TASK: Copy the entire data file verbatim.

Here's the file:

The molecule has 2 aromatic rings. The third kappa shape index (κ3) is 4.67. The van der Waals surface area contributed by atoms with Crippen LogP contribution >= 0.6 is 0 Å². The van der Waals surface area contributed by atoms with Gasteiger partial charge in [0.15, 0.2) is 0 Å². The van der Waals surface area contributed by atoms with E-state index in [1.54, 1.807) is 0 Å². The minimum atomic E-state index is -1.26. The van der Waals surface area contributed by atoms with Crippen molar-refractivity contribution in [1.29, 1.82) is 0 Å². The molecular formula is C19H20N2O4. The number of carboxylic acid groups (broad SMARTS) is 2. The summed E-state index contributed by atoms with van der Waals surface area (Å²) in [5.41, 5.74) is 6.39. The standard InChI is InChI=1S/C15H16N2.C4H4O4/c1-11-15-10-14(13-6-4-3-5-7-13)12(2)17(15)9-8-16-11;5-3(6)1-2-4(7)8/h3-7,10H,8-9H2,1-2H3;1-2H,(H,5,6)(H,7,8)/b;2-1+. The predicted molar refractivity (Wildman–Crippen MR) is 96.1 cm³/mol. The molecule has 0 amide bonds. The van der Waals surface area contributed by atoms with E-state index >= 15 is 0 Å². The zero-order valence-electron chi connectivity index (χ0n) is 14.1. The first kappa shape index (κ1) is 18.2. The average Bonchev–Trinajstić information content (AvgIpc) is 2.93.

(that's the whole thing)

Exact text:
The molecule has 2 aromatic rings. The third kappa shape index (κ3) is 4.67. The van der Waals surface area contributed by atoms with Crippen LogP contribution >= 0.6 is 0 Å². The van der Waals surface area contributed by atoms with Gasteiger partial charge in [0.15, 0.2) is 0 Å². The van der Waals surface area contributed by atoms with E-state index in [1.54, 1.807) is 0 Å². The minimum atomic E-state index is -1.26. The van der Waals surface area contributed by atoms with Crippen molar-refractivity contribution in [1.29, 1.82) is 0 Å². The molecular formula is C19H20N2O4. The number of carboxylic acid groups (broad SMARTS) is 2. The summed E-state index contributed by atoms with van der Waals surface area (Å²) in [5.41, 5.74) is 6.39. The standard InChI is InChI=1S/C15H16N2.C4H4O4/c1-11-15-10-14(13-6-4-3-5-7-13)12(2)17(15)9-8-16-11;5-3(6)1-2-4(7)8/h3-7,10H,8-9H2,1-2H3;1-2H,(H,5,6)(H,7,8)/b;2-1+. The predicted molar refractivity (Wildman–Crippen MR) is 96.1 cm³/mol. The molecule has 0 amide bonds. The van der Waals surface area contributed by atoms with E-state index >= 15 is 0 Å². The zero-order valence-electron chi connectivity index (χ0n) is 14.1. The first kappa shape index (κ1) is 18.2. The average Bonchev–Trinajstić information content (AvgIpc) is 2.93.